Celebrate Martin Luther King Jr. Day
Martin Luther King Jr. Day is January 17th this year. We can celebrate by honoring his memory, and we can take a look at the writing of some of these modern day civil rights leaders.
Beyond the Messy Truth: how we came apart, how we come together by Van Jones
The CNN political contributor and host presents a deeply impassioned manifesto on how to transform political disputes into peaceful, effective changes, tracing the growth of the nonpartisan LoveArmy, the achievements of today's less-hailed but important activists and his recommendations for embracing patriotism.
Just Mercy : A True Story of the Fight for Justice by Bryan Stevenson
In this very personal work--adapted from the original #1 bestseller, which the New York Times calls "as compelling as To Kill a Mockingbird, and in some ways more so"--renowned lawyer and social justice advocate Bryan Stevenson offers a glimpse into the lives of the wrongfully imprisoned and his efforts to fight for their freedom as the founder of the Equal Justice Initiative. Stevenson's story is one of working to protect basic human rights for the most vulnerable people in American society--the poor, the wrongly convicted, and those whose lives have been marked by discrimination and marginalization.
Martin's Dream: my journey and the legacy of Martin Luther King Jr. by Clayborne Carson
On August 28, 1963 hundreds of thousands of demonstrators flocked to the nation's capital for the March on Washington for Jobs and Freedom, where Dr. Martin Luther King Jr. delivered his famous "I Have a Dream" speech. It was Clayborne Carson's first demonstration. A nineteen year old black student from a working-class family in New Mexico, Carson hitched a ride to Washington. Unsure how he would return home, he was nonetheless certain that he wanted to connect with the youthful protesters and community organizers who spearheaded the freedom struggle. Decades later, Coretta Scott King selected Dr. Carson--then a history professor at Stanford University-- to edit the papers of her late husband. In this candid and engrossing memoir, he traces his evolution from political activist to activist scholar. He vividly recalls his involvement in the movement's heyday and in the subsequent turbulent period when King's visionary Dream became real for some and remained unfulfilled for others. He recounts his conversations with key African Americans of the past half century, including Black Power firebrand Stokely Carmichael and dedicated organizers such as Ella Baker and Bob Moses. His description of his long-term relationship with Coretta Scott King sheds new light on her crucial role in preserving and protecting her late husband's legacy. Written from the unique perspective of a renowned scholar, this highly readable account gives readers valuable new insights about the global significance of King's inspiring ideas and his still unfolding legacy.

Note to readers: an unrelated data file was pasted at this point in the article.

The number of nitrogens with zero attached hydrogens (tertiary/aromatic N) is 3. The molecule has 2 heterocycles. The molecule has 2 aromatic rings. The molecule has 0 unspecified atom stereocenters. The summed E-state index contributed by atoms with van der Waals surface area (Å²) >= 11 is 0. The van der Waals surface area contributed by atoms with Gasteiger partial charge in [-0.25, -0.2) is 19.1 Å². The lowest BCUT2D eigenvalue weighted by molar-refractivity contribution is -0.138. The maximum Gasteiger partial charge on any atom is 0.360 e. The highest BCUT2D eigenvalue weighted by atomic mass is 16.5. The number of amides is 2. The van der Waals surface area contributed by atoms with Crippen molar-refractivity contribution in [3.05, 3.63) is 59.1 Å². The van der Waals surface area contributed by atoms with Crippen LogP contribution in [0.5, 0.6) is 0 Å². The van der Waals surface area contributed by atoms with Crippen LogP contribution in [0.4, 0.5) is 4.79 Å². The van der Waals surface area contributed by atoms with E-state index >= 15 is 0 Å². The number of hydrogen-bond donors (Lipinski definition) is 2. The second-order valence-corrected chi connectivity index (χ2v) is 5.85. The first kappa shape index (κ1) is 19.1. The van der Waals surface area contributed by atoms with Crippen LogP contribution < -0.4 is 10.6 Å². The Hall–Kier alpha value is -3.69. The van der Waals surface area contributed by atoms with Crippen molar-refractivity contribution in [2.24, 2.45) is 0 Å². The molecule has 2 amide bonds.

Our Time is Now: purpose, power, and the fight for a fair America by Stacey Abrams
Voter suppression has plagued America since its inception, and so has the issue of identity-who is really American and what that means. When tied together, as they are in our modern politics, citizens are harmed in overt, subtle, and even personal ways. Stacey Abrams experienced the effects firsthand, running one of the most unconventional races in modern politics as the Democratic nominee for the governorship in Georgia and the first black woman major party nominee in American history. Abrams did not become governor, but she will not concede. And the reason she won't is because democracy failed voters. However, fixing suppression isn't enough unless we understand how it works and how identity plays a pivotal role. Suppression and identity altered the 2016 presidential election-and will do the same in 2020. But progress can win, and here Abrams lays out how. In Our Time Is Now, Abrams draws on extensive national research from her voter rights organization, Fair Fight Action, and her 2020 Census effort, Fair Count, as well as moving and personal anecdotes from her own life. Abrams weaves together the experiences of those who have fought for the vote and the right to be seen throughout our nation's history, linking them with how law and policy deny real political power. So much hangs in the balance for the 2020 election, and the stakes could not be higher. Our Time Is Now will galvanize those seeking change. It will be a critical book by the expert on fair voting and access that will show us where we fall short, who America is now, and most importantly, empower us to become the democracy we're meant to be